A ceremony has been organised to mark the 40th anniversary of the death of Major-General Neville Alexander Odartey-Wellington, a former Chief of Army Staff of the Ghana Armed Forces (GAF).
Major-General Odartey-Wellington was killed on June 4, 1979 in a failed attempt to quell a mutiny by junior officers and men of the GAF.
The ceremony last Saturday in Accra was marked by a church service, laying of wreaths on the grave of Major-General Odartey-Wellington, a reception at which tributes were paid by family members, friends and former military officers who knew him.
Preaching the sermon, Rev. Frank Ala Adjetey said Major-General Odartey-Wellington demonstrated great love for his country by attempting to prevent chaos and bloodshed and paid the ultimate price for it.
He laid emphasis on love, forgiveness, humility and prayer and said constant communication with God was necessary for all Christians to ensure a manifestation of the will of God in their lives.
A former Commanding Officer of the Fifth Battalion of Infantry, Rev. Lt. Col (retd) Kwasi Oteng described Major-General Odartey-Wellington as a disciplined soldier and a man of integrity.
According to him, the late Major-General knew that the action he was embarking on could result in his death but could not sit down without doing anything about the mutiny.
“If he had not died on that day, Ghana would have been worse off. He was a sacrificial lamb,” he said.
Lt Col. Oteng urged Ghanaians to emulate the dedication to duty, honesty, integrity and love for country of Major-General Odartey-Wellington, adding, “Let the lessons he left behind be enshrined in our hearts.”
Reading a tribute on behalf of the children, Mr Michael Odartey-Wellington, a son of the late General, said 40 years after his death his children still treasured memories he shared with them.
“Although Daddy inculcated in us a strong awareness of his work and current affairs in general, we probably did not grasp the enormity of the responsibilities he carried in a fast-paced career that spanned both military and state leadership,”he said.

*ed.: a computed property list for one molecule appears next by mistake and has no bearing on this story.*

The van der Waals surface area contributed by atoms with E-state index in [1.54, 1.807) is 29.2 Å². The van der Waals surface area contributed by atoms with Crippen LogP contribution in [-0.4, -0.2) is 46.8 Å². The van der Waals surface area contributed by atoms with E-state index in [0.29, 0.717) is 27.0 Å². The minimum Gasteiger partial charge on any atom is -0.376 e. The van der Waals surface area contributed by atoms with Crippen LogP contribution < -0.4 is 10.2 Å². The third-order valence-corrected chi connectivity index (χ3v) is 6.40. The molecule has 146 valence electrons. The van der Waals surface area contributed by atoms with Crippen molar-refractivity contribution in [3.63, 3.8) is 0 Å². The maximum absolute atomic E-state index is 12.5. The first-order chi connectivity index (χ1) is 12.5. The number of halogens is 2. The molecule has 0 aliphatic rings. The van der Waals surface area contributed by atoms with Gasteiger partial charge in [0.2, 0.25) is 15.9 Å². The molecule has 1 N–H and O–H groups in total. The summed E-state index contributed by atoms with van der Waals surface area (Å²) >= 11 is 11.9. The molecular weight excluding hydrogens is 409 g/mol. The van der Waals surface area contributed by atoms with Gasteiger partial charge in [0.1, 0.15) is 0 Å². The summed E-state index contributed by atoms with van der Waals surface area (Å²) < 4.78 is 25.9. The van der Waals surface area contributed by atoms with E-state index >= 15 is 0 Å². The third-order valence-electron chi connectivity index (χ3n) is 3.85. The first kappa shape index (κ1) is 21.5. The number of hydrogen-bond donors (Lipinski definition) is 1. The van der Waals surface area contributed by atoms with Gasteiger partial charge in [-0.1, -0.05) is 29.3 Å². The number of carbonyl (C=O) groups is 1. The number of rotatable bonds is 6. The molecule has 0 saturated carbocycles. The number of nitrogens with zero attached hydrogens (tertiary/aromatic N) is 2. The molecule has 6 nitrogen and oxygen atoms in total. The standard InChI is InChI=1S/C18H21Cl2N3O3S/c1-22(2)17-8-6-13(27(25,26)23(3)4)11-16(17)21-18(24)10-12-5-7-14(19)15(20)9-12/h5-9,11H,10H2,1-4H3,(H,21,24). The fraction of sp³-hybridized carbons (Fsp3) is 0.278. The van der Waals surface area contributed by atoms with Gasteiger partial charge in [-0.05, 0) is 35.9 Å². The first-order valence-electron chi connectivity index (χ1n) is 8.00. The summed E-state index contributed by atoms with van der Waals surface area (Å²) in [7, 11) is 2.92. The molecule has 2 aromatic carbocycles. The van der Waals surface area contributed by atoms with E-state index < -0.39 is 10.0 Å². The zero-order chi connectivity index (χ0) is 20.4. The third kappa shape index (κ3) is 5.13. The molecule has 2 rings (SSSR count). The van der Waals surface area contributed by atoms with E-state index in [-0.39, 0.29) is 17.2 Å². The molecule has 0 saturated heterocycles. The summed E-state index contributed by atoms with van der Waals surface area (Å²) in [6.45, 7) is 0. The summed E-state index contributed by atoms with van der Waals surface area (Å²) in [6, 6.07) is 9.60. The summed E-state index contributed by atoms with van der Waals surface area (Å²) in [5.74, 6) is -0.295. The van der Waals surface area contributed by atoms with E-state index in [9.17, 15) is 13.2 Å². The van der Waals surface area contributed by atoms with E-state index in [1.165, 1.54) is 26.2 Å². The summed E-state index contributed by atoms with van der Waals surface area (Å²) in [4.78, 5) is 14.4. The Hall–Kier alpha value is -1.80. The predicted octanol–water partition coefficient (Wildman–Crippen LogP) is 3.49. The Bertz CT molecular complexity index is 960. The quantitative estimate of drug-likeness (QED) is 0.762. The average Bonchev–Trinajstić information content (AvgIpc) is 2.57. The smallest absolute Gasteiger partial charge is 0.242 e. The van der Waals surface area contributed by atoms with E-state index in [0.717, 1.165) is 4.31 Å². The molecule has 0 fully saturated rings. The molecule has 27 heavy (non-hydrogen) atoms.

A former Ambassador to Serbia and Montenegro, Dr Nyaho Nyaho-Tamakloe, recounted his encounters with Major-General Odartey-Wellington and said due to his integrity and dedication to duty, he was affectionately referred to by a former Head of State, Gen I.K. Acheampong and his close friends as “Soldier-hene” and “Soldier-mantse.”
He said Major-General Odartey-Wellington was a man of great courage who did the unthinkable by leading the troops himself to put an end to the putsch, and added that he “always got his hands dirty” by performing tasks which sometimes were outside his scope.
A former aide-de-camp of the slain army commander, Capt. (retd) Emmanuel Opoku who was present when he was killed, said he had lived with the memory of the tragic event for the past 40 years.
He recalled the arrival of a truckload of soldiers at the Nima Police Station where he was with the General, the sudden heavy and intense gunfire from the soldiers, the refusal of the soldiers to allow medical help for the wounded Odartey-Wellington and his execution by the soldiers.
He wondered why no befitting memorial or monument had been erected in the name of the slain soldier.
“I returned to Ghana to learn that an obscure tennis court tucked away at the Army Mess has been named after him. Surely the General deserves a better memorial.
He deserves to be ranked alongside General Kotoka and General Bawa. Both died in their attempt to quell a mutiny and have been properly honoured.
“General Odartey-Wellington deserves to have his name bestowed on one of the military institutions. The army was his life and he fought and died in its defence,” he said.